The good news is that it is possible to break the oppression of our perspectives. Just like we can practice and we can get better in optical illusions to the point that it is possible to switch perspectives in the blink of an eye, even up to the point that it is possible to see the young woman and the old woman at the same time, and extend this ease to new optical illusions, it is also possible to train our brain in understanding different narrative angles. The more open, flexible and wider we train our brain to be, the less our ‘orthodox’ perspective controls us. Part of this training is getting used to the uncertainty and the anxiety that accompanies seeing different angles at first. Entering a different narrative perspective is as scary as entering a foreign land of which one doesn’t know the rules, the language and the customs. It is leaving behind certainty and opening oneself up to the possibility that what one believed before could have been wrong. It is learning to live with uncertainty and vulnerability. It requires mental strength and moral courage. Not something a lot of us have; but something that a lot of us can learn to cultivate. We don’t have to be the victim of our own mindsets. We can learn to juggle perspectives, learn to hold them in suspension in the air so that we can examine them, study them and learn to understand them. What seems like a miracle now can become a mental habit as familiar to us as brushing our teeth. Surfing the internet and reading the articles, essays and blogs of a lot of smart, well intentioned bunch of people, I am getting the impression that no matter how smart and well intentioned one is, without this capacity for shifting perspectives and empathy, nothing will ever be gained. No matter how well intentioned one is, without the ability to ultimately see the other as human, one will always do more damage than good.

Israel’s conscience: The weekly column of Uri Avnery

Can Two Walk Together?

I AM not saying that Mahmoud Ahmadinejad is an agent of the Mossad.Absolutely not. I don’t want to be sued for libel.

I am only saying that were he an agent of the Mossad, he would not behave any differently.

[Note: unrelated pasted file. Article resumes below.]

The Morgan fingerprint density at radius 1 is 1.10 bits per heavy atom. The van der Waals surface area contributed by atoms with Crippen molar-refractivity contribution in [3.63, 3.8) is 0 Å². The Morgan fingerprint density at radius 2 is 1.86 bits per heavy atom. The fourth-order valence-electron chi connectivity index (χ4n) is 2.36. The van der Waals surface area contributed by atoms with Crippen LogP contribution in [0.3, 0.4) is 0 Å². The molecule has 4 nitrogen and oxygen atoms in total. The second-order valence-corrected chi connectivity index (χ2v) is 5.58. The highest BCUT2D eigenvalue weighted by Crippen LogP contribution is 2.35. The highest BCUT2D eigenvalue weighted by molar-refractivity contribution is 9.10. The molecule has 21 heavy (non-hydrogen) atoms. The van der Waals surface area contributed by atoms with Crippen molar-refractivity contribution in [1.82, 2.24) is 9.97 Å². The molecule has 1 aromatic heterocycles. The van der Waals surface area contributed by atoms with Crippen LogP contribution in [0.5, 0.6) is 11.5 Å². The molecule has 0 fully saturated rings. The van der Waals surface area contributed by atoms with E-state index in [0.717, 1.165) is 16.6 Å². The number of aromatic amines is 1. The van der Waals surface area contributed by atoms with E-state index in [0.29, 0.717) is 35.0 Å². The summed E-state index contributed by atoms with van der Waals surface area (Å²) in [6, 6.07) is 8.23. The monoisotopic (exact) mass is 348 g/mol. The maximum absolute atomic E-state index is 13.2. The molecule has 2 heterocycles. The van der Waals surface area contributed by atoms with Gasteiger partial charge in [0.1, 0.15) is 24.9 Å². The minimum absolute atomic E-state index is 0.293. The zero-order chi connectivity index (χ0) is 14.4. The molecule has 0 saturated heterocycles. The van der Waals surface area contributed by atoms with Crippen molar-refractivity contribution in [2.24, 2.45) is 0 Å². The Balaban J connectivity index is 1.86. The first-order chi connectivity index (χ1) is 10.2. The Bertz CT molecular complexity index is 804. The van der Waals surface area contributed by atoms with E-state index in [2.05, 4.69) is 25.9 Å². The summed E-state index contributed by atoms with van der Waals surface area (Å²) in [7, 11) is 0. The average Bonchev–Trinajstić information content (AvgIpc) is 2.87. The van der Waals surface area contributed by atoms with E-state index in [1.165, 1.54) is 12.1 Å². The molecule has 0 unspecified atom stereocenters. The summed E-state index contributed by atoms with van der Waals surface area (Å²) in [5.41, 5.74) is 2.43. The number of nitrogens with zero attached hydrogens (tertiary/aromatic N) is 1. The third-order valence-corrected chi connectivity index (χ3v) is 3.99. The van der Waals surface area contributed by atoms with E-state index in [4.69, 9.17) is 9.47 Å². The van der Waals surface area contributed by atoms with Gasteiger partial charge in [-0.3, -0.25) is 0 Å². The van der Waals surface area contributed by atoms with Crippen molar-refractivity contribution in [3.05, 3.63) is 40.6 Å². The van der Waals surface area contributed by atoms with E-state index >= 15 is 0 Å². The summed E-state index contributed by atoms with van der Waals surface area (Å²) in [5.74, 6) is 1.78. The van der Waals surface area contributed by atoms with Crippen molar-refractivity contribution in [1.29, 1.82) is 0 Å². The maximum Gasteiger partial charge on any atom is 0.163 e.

And also: If he did not exist, the Mossad would have had to invent him.

Either way, the assistance he is giving to the government of Israel is invaluable.

LET’S LOOK at last week’s scandal.

Years ago, a conference against racism was convened by the UN in Durban, South Africa. It was natural that such a forum would denounce, among others, the Israeli government for its policy towards the Palestinians – the occupation, the settlements, the wall.

But the conference was not content with this. It turned into a platform for wild incitement against the State of Israel – and only against it. No other state in the world was denounced for violating human rights – and among the denouncers were some of the most obnoxious tyrants in the world.

When preparations were made for a second “Durban Conference”, this time in Geneva, the Israeli government did everything in its power to convince at least the countries of North America and Europe to boycott it. That was not so easy. Well before the start of the conference, the US succeeded in eliminating the reference to Israel in the draft of its final document (leaving only a reference to the resolutions of the first conference), and in the end it decided to boycott the conference anyway. But the European countries agreed to attend.

The Israeli government was anticipating the conference with great apprehension. The atrocities of the Gaza War have turned public opinion in many countries against Israel. The conference could become an outlet for these emotions. The brightest minds in Jerusalem were trying to find ways to prevent this.

And then along came Ahmadinejad. Since he was the only head of state to attend, the organizers could not prevent him from speaking first. He delivered a provocative speech – not being satisfied with criticizing Israel, his words dripped with unbridled hatred. That was a welcome pretext for the European representatives to get up and walk out in an impressive pro-Israeli demonstration. The conference became ridiculous.

If the “Elders of Zion” had planned the conference, it could not have ended better as far as the Israeli government is concerned.

ALL THIS happened on Holocaust Day, when Jews in Israel and all over the world commemorate the millions of victims of the genocide.

The memory of the Holocaust unites all the Jews in the world. Every Jew knows that if the Nazis had reached him, he, too, would have gone to the death camps. We, who were then living in Palestine, knew that if the German general Erwin Rommel had broken through the British lines at El Alamein, our fate would have been that of the Warsaw Ghetto.

All Jews feel that it is their moral duty to keep the memory of the victims alive. To this profound feeling there is added a political consideration: the memory of the Holocaust causes most Jews everywhere to support the State of Israel, which defines itself as the “State of the Shoa Survivors”.

But time passes and memories fade. There is a recurrent need for a present, actual enemy, a “Second Hitler”, who arouses all the latent fears lurking in the Jewish soul. Once it was Gamal Abd-al-Nasser, the “Egyptian Tyrant”. Then Yasser Arafat played this role. Nowadays there is Hamas, but that is hardly sufficient. No way to convince anyone that Hamas could possibly annihilate Israel.